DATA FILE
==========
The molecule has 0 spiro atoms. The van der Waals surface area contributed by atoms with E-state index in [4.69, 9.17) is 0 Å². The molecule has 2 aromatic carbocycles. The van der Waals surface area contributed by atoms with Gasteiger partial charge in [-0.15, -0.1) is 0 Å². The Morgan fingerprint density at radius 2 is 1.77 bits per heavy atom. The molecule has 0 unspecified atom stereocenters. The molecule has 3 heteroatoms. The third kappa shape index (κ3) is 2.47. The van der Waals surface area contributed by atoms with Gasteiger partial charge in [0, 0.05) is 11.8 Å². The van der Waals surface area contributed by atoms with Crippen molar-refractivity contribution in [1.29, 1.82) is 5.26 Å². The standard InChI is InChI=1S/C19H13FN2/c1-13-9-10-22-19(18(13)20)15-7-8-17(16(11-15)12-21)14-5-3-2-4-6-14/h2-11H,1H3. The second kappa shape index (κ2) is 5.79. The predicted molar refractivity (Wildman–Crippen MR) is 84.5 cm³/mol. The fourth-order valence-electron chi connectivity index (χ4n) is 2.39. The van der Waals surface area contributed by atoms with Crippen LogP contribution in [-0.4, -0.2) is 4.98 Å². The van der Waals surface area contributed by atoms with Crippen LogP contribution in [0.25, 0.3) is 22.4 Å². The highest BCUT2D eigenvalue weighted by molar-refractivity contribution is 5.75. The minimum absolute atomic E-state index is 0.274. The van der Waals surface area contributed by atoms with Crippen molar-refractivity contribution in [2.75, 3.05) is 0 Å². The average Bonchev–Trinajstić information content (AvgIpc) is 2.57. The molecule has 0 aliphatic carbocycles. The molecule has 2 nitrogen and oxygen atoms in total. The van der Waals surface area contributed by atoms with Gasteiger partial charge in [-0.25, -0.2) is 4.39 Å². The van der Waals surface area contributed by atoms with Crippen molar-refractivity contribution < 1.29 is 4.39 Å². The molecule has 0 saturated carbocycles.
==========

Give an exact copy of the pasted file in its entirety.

The molecule has 0 spiro atoms. The van der Waals surface area contributed by atoms with E-state index in [4.69, 9.17) is 0 Å². The molecule has 2 aromatic carbocycles. The van der Waals surface area contributed by atoms with Gasteiger partial charge in [-0.15, -0.1) is 0 Å². The Morgan fingerprint density at radius 2 is 1.77 bits per heavy atom. The molecule has 0 unspecified atom stereocenters. The molecule has 3 heteroatoms. The third kappa shape index (κ3) is 2.47. The van der Waals surface area contributed by atoms with Gasteiger partial charge in [0, 0.05) is 11.8 Å². The van der Waals surface area contributed by atoms with Crippen molar-refractivity contribution in [1.29, 1.82) is 5.26 Å². The standard InChI is InChI=1S/C19H13FN2/c1-13-9-10-22-19(18(13)20)15-7-8-17(16(11-15)12-21)14-5-3-2-4-6-14/h2-11H,1H3. The second kappa shape index (κ2) is 5.79. The predicted molar refractivity (Wildman–Crippen MR) is 84.5 cm³/mol. The fourth-order valence-electron chi connectivity index (χ4n) is 2.39. The van der Waals surface area contributed by atoms with Crippen LogP contribution in [-0.4, -0.2) is 4.98 Å². The van der Waals surface area contributed by atoms with Crippen LogP contribution in [0.25, 0.3) is 22.4 Å². The highest BCUT2D eigenvalue weighted by molar-refractivity contribution is 5.75. The minimum absolute atomic E-state index is 0.274. The van der Waals surface area contributed by atoms with Crippen molar-refractivity contribution in [2.75, 3.05) is 0 Å². The average Bonchev–Trinajstić information content (AvgIpc) is 2.57. The molecule has 0 aliphatic carbocycles. The molecule has 2 nitrogen and oxygen atoms in total. The van der Waals surface area contributed by atoms with Gasteiger partial charge in [-0.25, -0.2) is 4.39 Å². The van der Waals surface area contributed by atoms with Crippen molar-refractivity contribution < 1.29 is 4.39 Å². The molecule has 0 saturated carbocycles.